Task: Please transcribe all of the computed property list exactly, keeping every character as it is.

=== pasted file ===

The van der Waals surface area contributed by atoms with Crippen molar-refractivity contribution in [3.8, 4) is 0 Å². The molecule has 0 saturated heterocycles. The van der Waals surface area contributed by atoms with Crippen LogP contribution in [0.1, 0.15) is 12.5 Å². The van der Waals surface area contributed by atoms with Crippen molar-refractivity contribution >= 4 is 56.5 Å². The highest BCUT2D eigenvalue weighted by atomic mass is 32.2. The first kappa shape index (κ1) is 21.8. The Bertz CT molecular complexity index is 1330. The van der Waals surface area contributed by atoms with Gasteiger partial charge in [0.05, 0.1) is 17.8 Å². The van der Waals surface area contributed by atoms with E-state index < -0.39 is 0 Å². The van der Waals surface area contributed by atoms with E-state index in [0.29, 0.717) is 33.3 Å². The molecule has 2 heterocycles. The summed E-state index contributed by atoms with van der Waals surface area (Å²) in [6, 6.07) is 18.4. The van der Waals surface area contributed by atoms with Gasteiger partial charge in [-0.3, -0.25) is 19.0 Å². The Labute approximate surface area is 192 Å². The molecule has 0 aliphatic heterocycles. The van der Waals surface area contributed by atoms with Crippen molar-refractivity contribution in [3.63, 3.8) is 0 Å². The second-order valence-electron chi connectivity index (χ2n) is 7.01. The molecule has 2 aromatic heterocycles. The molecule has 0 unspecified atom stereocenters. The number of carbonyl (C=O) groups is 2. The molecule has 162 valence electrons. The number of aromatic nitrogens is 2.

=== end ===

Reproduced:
The van der Waals surface area contributed by atoms with Crippen molar-refractivity contribution in [3.8, 4) is 0 Å². The molecule has 0 saturated heterocycles. The van der Waals surface area contributed by atoms with Crippen LogP contribution in [0.1, 0.15) is 12.5 Å². The van der Waals surface area contributed by atoms with Crippen molar-refractivity contribution >= 4 is 56.5 Å². The highest BCUT2D eigenvalue weighted by atomic mass is 32.2. The first kappa shape index (κ1) is 21.8. The Bertz CT molecular complexity index is 1330. The van der Waals surface area contributed by atoms with Gasteiger partial charge in [0.05, 0.1) is 17.8 Å². The van der Waals surface area contributed by atoms with E-state index < -0.39 is 0 Å². The van der Waals surface area contributed by atoms with E-state index in [0.29, 0.717) is 33.3 Å². The molecule has 2 heterocycles. The summed E-state index contributed by atoms with van der Waals surface area (Å²) in [6, 6.07) is 18.4. The van der Waals surface area contributed by atoms with Gasteiger partial charge in [-0.3, -0.25) is 19.0 Å². The Labute approximate surface area is 192 Å². The molecule has 0 aliphatic heterocycles. The van der Waals surface area contributed by atoms with Crippen molar-refractivity contribution in [3.63, 3.8) is 0 Å². The second-order valence-electron chi connectivity index (χ2n) is 7.01. The molecule has 2 aromatic heterocycles. The molecule has 0 unspecified atom stereocenters. The number of carbonyl (C=O) groups is 2. The molecule has 162 valence electrons. The number of aromatic nitrogens is 2.